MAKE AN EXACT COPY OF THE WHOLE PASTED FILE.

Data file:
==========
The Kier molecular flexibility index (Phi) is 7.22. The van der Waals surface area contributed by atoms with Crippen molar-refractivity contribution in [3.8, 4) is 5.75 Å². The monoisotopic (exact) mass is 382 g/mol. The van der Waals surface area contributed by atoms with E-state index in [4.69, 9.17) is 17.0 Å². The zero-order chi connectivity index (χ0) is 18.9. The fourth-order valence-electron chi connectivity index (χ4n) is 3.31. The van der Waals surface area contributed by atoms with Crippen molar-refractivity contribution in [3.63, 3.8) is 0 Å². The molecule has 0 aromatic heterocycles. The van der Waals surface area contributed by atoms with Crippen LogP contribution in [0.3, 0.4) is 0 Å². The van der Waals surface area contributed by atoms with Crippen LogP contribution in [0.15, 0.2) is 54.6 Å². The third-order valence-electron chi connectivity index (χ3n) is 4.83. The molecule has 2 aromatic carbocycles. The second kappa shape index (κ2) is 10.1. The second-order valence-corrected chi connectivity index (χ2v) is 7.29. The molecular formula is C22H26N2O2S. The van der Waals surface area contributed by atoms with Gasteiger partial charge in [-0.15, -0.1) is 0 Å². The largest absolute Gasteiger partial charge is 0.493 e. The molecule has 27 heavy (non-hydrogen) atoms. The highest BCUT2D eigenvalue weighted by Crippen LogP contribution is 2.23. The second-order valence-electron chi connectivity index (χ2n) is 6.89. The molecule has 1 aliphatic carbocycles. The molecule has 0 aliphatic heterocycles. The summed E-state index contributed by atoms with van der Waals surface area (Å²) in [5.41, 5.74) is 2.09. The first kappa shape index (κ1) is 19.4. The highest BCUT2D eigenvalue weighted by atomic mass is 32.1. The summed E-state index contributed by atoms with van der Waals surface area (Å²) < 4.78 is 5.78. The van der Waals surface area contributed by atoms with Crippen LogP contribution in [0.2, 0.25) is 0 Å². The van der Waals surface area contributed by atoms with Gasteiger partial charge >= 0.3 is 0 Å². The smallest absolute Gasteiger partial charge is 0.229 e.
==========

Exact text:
The Kier molecular flexibility index (Phi) is 7.22. The van der Waals surface area contributed by atoms with Crippen molar-refractivity contribution in [3.8, 4) is 5.75 Å². The monoisotopic (exact) mass is 382 g/mol. The van der Waals surface area contributed by atoms with E-state index in [4.69, 9.17) is 17.0 Å². The zero-order chi connectivity index (χ0) is 18.9. The fourth-order valence-electron chi connectivity index (χ4n) is 3.31. The van der Waals surface area contributed by atoms with Crippen molar-refractivity contribution in [3.63, 3.8) is 0 Å². The molecule has 0 aromatic heterocycles. The van der Waals surface area contributed by atoms with Crippen LogP contribution in [0.3, 0.4) is 0 Å². The van der Waals surface area contributed by atoms with Crippen LogP contribution in [0.15, 0.2) is 54.6 Å². The third-order valence-electron chi connectivity index (χ3n) is 4.83. The molecule has 2 aromatic carbocycles. The second kappa shape index (κ2) is 10.1. The second-order valence-corrected chi connectivity index (χ2v) is 7.29. The molecular formula is C22H26N2O2S. The van der Waals surface area contributed by atoms with Gasteiger partial charge in [-0.15, -0.1) is 0 Å². The largest absolute Gasteiger partial charge is 0.493 e. The molecule has 27 heavy (non-hydrogen) atoms. The highest BCUT2D eigenvalue weighted by Crippen LogP contribution is 2.23. The second-order valence-electron chi connectivity index (χ2n) is 6.89. The molecule has 1 aliphatic carbocycles. The molecule has 0 aliphatic heterocycles. The summed E-state index contributed by atoms with van der Waals surface area (Å²) in [5.41, 5.74) is 2.09. The first kappa shape index (κ1) is 19.4. The highest BCUT2D eigenvalue weighted by atomic mass is 32.1. The summed E-state index contributed by atoms with van der Waals surface area (Å²) < 4.78 is 5.78. The van der Waals surface area contributed by atoms with Crippen LogP contribution in [0.2, 0.25) is 0 Å². The van der Waals surface area contributed by atoms with Gasteiger partial charge >= 0.3 is 0 Å². The smallest absolute Gasteiger partial charge is 0.229 e.